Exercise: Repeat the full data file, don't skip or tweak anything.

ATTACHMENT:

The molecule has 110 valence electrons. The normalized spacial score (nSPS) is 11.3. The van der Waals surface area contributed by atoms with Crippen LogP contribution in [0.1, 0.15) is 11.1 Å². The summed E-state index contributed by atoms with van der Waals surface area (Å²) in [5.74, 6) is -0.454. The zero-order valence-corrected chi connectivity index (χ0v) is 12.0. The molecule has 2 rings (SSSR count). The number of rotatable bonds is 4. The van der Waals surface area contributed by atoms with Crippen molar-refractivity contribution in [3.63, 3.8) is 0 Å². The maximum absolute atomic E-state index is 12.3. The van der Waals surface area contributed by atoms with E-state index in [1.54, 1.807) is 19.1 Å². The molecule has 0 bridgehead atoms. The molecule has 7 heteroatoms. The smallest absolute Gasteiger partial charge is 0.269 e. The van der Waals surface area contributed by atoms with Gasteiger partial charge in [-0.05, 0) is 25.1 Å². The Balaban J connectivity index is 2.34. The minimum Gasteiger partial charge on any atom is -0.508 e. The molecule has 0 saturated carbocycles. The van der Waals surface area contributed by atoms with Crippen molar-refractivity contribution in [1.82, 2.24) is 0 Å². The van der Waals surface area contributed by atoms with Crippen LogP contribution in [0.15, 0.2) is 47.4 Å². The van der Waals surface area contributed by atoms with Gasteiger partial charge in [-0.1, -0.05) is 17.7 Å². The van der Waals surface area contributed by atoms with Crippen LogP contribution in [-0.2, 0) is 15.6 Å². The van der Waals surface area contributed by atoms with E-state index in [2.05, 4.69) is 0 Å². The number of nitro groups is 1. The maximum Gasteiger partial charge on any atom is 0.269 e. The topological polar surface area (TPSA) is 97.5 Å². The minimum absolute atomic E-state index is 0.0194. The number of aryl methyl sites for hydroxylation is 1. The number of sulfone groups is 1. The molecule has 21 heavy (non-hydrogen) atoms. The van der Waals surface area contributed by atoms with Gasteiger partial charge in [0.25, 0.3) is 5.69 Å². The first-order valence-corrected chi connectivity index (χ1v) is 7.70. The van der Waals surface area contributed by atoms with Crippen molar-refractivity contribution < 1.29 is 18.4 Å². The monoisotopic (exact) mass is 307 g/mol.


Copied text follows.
The molecule has 110 valence electrons. The normalized spacial score (nSPS) is 11.3. The van der Waals surface area contributed by atoms with Crippen LogP contribution in [0.1, 0.15) is 11.1 Å². The summed E-state index contributed by atoms with van der Waals surface area (Å²) in [5.74, 6) is -0.454. The zero-order valence-corrected chi connectivity index (χ0v) is 12.0. The molecule has 2 rings (SSSR count). The number of rotatable bonds is 4. The van der Waals surface area contributed by atoms with Crippen molar-refractivity contribution in [3.63, 3.8) is 0 Å². The maximum absolute atomic E-state index is 12.3. The van der Waals surface area contributed by atoms with E-state index in [1.54, 1.807) is 19.1 Å². The molecule has 0 bridgehead atoms. The molecule has 7 heteroatoms. The smallest absolute Gasteiger partial charge is 0.269 e. The van der Waals surface area contributed by atoms with Gasteiger partial charge in [-0.05, 0) is 25.1 Å². The Balaban J connectivity index is 2.34. The minimum Gasteiger partial charge on any atom is -0.508 e. The molecule has 0 saturated carbocycles. The van der Waals surface area contributed by atoms with Crippen molar-refractivity contribution in [1.82, 2.24) is 0 Å². The van der Waals surface area contributed by atoms with Crippen LogP contribution in [0.15, 0.2) is 47.4 Å². The van der Waals surface area contributed by atoms with Gasteiger partial charge in [-0.1, -0.05) is 17.7 Å². The van der Waals surface area contributed by atoms with Crippen LogP contribution in [-0.2, 0) is 15.6 Å². The van der Waals surface area contributed by atoms with E-state index in [2.05, 4.69) is 0 Å². The number of nitro groups is 1. The maximum Gasteiger partial charge on any atom is 0.269 e. The topological polar surface area (TPSA) is 97.5 Å². The minimum absolute atomic E-state index is 0.0194. The number of aryl methyl sites for hydroxylation is 1. The number of sulfone groups is 1. The molecule has 21 heavy (non-hydrogen) atoms. The van der Waals surface area contributed by atoms with Gasteiger partial charge in [0.25, 0.3) is 5.69 Å². The first-order valence-corrected chi connectivity index (χ1v) is 7.70. The van der Waals surface area contributed by atoms with Crippen molar-refractivity contribution < 1.29 is 18.4 Å². The monoisotopic (exact) mass is 307 g/mol.